Identity theft is a serious crime that affects countless individuals in the United States. The United States Sentencing Commission has conducted a comprehensive study on the application and impact of mandatory minimum penalties specific to identity theft offenses. This article provides key findings from their research, shedding light on the prevalence and consequences of identity theft in the federal system.
The study, based on data from fiscal year 2016, compares the use of mandatory minimum penalties under 18 U.S.C. § 1028A, which carries a two-year minimum sentence, with identity theft offenses that do not have mandatory minimum penalties. It also examines the effects of these offenses on the Federal Bureau of Prisons population. Comparisons are made to the Commission’s previous report in 2011 to highlight changes and trends.
Mandatory Minimum Penalties for Identity Theft Offenses
- Identity theft offenses account for a small percentage (1.6%) of federal offenders sentenced in fiscal year 2016.
- Section 1028A offenses represent 7.2% of offenses with mandatory minimum penalties in the same year.
Increasing Use of Section 1028A Penalties
- More than half (53.4%) of identity theft offenses were convicted under section 1028A, showing an increase from 21.9% in fiscal year 2006.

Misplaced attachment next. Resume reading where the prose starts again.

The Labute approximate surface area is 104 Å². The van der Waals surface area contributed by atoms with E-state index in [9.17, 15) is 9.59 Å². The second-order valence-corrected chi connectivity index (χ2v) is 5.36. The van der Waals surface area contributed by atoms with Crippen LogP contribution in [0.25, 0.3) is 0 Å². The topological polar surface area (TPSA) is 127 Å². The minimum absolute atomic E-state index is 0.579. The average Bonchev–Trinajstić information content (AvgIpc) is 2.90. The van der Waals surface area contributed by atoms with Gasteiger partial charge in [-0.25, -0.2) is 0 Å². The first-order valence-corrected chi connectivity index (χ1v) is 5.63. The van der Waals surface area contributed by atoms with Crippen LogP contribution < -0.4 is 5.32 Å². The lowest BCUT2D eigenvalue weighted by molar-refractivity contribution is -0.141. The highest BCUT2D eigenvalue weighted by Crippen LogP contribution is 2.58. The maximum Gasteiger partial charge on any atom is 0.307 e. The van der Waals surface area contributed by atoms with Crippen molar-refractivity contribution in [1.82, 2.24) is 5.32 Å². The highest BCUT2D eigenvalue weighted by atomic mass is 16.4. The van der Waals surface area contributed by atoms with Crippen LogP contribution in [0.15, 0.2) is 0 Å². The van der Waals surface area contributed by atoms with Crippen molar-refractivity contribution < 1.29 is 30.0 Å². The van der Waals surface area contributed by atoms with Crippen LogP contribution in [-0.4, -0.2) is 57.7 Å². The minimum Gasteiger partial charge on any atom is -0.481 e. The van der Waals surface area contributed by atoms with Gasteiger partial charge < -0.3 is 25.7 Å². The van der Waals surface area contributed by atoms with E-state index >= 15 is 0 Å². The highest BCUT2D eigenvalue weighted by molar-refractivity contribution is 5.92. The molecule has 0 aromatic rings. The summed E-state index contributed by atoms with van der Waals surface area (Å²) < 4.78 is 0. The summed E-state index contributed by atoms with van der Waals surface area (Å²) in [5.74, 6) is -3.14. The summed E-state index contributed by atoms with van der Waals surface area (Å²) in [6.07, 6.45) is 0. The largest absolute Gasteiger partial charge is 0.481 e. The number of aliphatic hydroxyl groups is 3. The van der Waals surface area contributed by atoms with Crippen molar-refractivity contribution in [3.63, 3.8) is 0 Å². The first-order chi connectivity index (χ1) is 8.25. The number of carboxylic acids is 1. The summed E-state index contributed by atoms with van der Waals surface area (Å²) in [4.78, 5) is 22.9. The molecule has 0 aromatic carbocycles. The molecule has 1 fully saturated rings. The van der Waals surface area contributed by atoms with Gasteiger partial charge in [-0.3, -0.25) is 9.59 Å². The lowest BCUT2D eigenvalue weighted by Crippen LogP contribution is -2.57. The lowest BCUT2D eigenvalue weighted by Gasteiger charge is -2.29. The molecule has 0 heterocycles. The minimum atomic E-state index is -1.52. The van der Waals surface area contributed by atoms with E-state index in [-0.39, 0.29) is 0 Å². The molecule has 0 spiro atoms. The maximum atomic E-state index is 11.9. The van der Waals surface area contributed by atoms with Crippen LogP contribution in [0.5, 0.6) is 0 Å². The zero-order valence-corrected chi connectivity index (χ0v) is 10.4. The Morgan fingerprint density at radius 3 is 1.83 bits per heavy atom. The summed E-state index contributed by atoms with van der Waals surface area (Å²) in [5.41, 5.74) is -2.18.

- Aggravated identity theft offenses under section 1028A also increased as a portion of all offenses with mandatory minimum penalties.
Longer Sentences for Section 1028A Offenders
- Offenders convicted under section 1028A receive longer sentences (51 months on average) compared to those convicted of identity theft offenses without mandatory minimum penalties (22 months on average).
- Even when receiving relief from the mandatory minimum penalty, offenders convicted under section 1028A still have longer average sentences than those without mandatory minimum penalties (32 months compared to 22 months).
Role of Other Charges and Plea Decisions
- The majority (88.7%) of section 1028A offenders were convicted of at least one other felony offense.
- Some offenders (11.3%) were convicted under section 1028A alone but necessarily involved another uncharged and unconvicted federal offense.
- Offenders convicted under section 1028A and another statute receive longer average sentences than those convicted only under section 1028A.
Multiple Counts and Racial Disparity
- Most section 1028A offenders (89.2%) are convicted of a single count, and concurrent sentences are often imposed for additional counts under the statute.
- Offenders convicted of multiple counts under section 1028A receive longer average sentences than those convicted of a single count due to additional offenses.
- Black offenders are disproportionately affected by section 1028A penalties, representing a higher percentage of offenders compared to other racial groups.
The United States Sentencing Commission’s study provides valuable insights into the application and impact of mandatory minimum penalties on identity theft offenses. The findings highlight the increasing use of section 1028A penalties, longer sentences for offenders under this section, and the role of other charges and plea decisions. Additionally, the study sheds light on the racial disparity in the enforcement of section 1028A penalties. These findings contribute to a better understanding of the challenges and consequences associated with identity theft in the United States.